Here is a sample Tree page which includes the improvements:

There was some indication back in January that the Person Pages would be enhanced so that navigation was easier and content was added. At the Blogger meeting at TGN (see Day 2 in SLC - A Visit to TGN - Part 3) , Andrew Wait said his vision included an Individual Page for every person being researched (are we thinking of a billion or more pages?). This would be in a wiki format with photographs attached, stories, sources, research notes and proof arguments attached, with attached data records (census, military, probate, deed, family papers, immigration, naturalization, cemetery, newspaper, etc. - whether from, another database provider or from a contributor).

It looks like has thought this through pretty well. We'll have to see how it is implemented.

Because of the sheer volume of already available family trees and the ease of uploading images, or attaching record images from ancestry databases, these improvements may make the preferred "family tree provider" (assuming that they are not that now). They are certainly the biggest gorilla (er, provider) in the family tree forest and size really counts in genealogy databases. Ancestry has the critical mass of subscribers and family tree users (remember - you don't have to be a subscriber to submit a family tree).

I would like to see the Person Pages embrace a true "wiki" format similar to that on so as to ease collaboration between researchers and creating a MOAFT (Mother of All Family Trees). Will it? We'll see when they release it!

Thanks, Anastasia, for the email and the chance to opine about a portion of it.

New Offerings on RootsTelevision

I had not checked for awhile, so I wondered what new content has been added since my last visit. Here is a partial list for the last month or so:

* Down Under Utah: A Soldier's Story -- Kory Meyerink and Nancy NeSmith explore the touching story of a sildier buried in Spanish Fork, Utah.

* Down Under Utah: Icelandic Minister -- Kory Meyerink and Nancy NeSmith uncover an interesting sotry of an Icelandic minister.

* Thomas Howard - NERGC 2009 -- Dick Eastman interviews Thomas Howard about his expertise in Concord coaches, and the history of these very unique coaches.

* Online Meetings and Seminars -- Denise Olson (of Moultrie Creek) provides an overview of how online meetings work.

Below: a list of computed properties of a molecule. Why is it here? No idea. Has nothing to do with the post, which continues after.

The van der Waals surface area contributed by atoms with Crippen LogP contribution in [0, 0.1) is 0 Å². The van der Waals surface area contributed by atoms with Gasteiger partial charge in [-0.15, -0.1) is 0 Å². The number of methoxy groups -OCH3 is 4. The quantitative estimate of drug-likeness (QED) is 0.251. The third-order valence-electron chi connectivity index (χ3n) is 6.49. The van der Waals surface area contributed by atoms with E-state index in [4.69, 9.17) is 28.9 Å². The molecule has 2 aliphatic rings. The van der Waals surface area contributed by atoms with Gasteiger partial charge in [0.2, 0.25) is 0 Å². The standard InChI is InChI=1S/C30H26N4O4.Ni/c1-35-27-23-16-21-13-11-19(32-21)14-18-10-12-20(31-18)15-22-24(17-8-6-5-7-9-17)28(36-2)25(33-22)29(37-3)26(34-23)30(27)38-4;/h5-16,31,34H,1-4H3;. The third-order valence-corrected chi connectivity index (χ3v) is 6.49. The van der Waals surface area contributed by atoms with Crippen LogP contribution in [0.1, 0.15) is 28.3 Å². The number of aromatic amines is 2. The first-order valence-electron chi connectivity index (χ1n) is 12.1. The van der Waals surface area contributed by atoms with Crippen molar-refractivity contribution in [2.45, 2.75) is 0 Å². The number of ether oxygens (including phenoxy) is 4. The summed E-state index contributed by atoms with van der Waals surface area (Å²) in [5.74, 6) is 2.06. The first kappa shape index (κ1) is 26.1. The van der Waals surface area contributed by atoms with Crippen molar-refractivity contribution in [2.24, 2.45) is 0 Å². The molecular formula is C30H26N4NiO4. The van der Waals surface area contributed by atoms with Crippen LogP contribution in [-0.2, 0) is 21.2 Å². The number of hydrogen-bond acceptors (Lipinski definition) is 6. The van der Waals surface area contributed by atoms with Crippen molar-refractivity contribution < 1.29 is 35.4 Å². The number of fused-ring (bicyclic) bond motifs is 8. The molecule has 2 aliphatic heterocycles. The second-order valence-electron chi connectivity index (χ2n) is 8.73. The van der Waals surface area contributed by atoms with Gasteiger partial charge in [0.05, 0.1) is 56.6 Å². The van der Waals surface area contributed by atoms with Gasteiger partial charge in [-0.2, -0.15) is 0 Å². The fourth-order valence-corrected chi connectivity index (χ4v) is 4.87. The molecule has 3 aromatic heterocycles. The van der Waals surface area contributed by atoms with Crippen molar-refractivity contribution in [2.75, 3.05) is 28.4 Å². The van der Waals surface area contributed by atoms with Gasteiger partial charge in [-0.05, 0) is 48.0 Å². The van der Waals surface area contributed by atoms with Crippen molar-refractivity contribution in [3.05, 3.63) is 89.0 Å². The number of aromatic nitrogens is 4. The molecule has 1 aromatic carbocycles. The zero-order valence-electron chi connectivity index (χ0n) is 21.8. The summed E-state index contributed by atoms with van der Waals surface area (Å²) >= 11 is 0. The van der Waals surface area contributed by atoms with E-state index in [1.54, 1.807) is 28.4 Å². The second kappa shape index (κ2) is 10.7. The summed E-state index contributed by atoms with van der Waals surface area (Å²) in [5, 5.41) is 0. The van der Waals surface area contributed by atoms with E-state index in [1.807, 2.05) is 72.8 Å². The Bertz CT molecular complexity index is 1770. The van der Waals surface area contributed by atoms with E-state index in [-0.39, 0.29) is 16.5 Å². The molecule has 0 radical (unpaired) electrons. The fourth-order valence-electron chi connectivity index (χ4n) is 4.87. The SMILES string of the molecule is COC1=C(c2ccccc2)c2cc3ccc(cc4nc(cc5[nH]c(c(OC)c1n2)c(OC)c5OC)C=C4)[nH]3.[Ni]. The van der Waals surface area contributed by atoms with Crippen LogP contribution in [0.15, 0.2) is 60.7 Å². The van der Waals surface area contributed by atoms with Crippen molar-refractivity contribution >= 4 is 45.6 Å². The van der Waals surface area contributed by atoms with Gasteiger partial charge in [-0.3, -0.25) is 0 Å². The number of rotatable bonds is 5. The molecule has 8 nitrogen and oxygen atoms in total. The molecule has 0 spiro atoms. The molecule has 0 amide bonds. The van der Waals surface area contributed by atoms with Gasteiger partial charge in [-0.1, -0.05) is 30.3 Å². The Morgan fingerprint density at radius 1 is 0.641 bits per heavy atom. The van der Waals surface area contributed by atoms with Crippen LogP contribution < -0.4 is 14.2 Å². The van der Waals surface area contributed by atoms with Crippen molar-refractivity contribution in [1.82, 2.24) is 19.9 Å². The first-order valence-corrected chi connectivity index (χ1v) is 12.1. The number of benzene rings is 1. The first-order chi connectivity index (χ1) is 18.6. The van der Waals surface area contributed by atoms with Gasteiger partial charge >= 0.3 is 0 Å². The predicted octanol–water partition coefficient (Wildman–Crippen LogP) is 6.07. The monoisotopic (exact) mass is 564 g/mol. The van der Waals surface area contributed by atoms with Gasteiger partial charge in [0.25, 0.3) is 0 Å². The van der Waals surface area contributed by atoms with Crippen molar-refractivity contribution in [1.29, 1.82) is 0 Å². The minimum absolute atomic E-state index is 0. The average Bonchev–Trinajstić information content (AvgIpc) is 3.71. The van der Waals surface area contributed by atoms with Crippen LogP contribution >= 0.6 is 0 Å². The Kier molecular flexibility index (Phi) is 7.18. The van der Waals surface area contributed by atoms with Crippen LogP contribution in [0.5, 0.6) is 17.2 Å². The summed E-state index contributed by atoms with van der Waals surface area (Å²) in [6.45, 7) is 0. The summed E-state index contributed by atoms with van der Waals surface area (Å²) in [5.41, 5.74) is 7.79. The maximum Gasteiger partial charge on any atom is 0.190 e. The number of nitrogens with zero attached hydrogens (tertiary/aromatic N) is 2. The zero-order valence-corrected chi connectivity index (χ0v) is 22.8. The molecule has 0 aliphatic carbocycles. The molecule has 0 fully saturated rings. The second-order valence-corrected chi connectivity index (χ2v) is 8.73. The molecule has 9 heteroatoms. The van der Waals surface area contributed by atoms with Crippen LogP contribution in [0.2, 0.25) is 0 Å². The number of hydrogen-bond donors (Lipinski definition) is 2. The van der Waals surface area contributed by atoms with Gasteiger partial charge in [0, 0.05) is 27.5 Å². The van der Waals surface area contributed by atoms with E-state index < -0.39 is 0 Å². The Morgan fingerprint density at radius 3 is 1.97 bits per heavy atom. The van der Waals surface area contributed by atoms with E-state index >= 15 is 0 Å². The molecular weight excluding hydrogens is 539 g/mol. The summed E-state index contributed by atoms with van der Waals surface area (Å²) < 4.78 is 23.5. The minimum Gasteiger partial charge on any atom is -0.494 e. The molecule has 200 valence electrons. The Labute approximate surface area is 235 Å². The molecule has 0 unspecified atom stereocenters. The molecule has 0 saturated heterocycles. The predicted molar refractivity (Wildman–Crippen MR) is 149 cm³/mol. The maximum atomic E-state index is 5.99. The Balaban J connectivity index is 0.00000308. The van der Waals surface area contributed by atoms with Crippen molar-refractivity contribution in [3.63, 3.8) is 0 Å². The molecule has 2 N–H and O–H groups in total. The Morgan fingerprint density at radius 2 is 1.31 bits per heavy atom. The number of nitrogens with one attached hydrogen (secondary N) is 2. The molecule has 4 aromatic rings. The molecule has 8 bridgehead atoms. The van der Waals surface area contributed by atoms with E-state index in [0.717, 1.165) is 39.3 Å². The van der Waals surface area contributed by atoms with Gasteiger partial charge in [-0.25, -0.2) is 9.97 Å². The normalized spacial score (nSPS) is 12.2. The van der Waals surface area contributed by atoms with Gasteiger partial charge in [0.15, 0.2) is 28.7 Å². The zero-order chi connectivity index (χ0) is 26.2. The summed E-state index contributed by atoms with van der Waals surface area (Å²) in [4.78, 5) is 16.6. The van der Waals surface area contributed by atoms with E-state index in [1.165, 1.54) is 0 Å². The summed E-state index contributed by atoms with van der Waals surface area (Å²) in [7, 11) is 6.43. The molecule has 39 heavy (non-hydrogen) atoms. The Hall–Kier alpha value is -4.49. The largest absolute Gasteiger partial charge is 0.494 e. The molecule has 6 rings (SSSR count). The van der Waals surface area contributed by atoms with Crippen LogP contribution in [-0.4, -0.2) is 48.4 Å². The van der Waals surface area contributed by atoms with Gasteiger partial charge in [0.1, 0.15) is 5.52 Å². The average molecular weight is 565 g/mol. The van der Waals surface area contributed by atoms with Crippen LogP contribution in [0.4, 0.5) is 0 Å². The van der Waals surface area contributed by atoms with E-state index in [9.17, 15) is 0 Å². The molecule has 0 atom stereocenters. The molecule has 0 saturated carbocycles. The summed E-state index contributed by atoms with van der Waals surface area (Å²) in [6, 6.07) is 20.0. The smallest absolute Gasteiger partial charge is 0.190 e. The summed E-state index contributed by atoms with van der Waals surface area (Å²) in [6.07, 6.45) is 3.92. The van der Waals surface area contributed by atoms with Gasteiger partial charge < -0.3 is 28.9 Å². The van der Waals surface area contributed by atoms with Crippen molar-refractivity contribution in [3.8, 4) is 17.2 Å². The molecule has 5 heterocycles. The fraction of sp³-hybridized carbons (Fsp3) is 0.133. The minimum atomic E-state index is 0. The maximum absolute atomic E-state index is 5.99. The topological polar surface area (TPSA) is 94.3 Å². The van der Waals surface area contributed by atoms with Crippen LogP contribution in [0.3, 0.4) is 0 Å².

* Sylvie Tremblay - NERGC 2009 -- Sylvie Tremblay, Chief of the Canadian Genealogy Centre, talks with Dick Eastman about the library and the services provided to those exploring their Canadian roots.

* Dan Lynch - Google Your Family Tree -- Dick Eastman talks with Dan Lynch, author of "Google Your Family Tree," about some of the tricks for using Google for your genealogy research.

* Irene Lambert - NERGC 2009 -- Dick Eastman interviews Irene Lambert who is a Master Graphoanalyst. She tells Dick how she can analyze handwriting in order to learn about the personalities of your ancestors.

* Donna Walcovy - NERGC 2009 -- Dick Eastman talks with Dr. Donna Walcovy about her work restoring and preserving tombstones and cemeteries.

There are over 1,000 videos on RootsTelevision now (I think I read that somewhere!). How do you find them all? There is a Program Guide here that lists each one of them. On the main page, there is an area below the video screen titled "Choose a Channel" that has 21 colorful boxes. These are channels where the videos are grouped - some channels are New & Featured, Conferences, DNA, etc. On other site pages, there are links to the different channel categories on the right sidebar.

Enjoy Roots Television! I do. It was a fun hour just watching and listening to people talk about and demonstrate genealogy techniques.

I really appreciate this effort to bring quality video segments to the genealogy world. Take some time to go through the Program Guide or the Channel listings. There is a lot here for everyone - beginner to expert. Even some humor - check out Flat Stanley here and here and Og's Home Movies too!

"Newspaper Archiving" Program Summary

The program at yesterday's Chula Vista Genealogical Society meeting was "Newspaper Archiving" by Peter Rowe, a staff writer for the San Diego Union-Tribune newspaper. Peter is also the newspaper's Archivist. His CV can be read here.

Peter started the program by noting that he likes Chula Vista, but fears that after his talk that it will climb higher on the Forbe's "America's Ten Most Boring Cities" list. I doubt it!

He provided a short history of archiving at the San Diego Union (and Union-Tribune) over the years: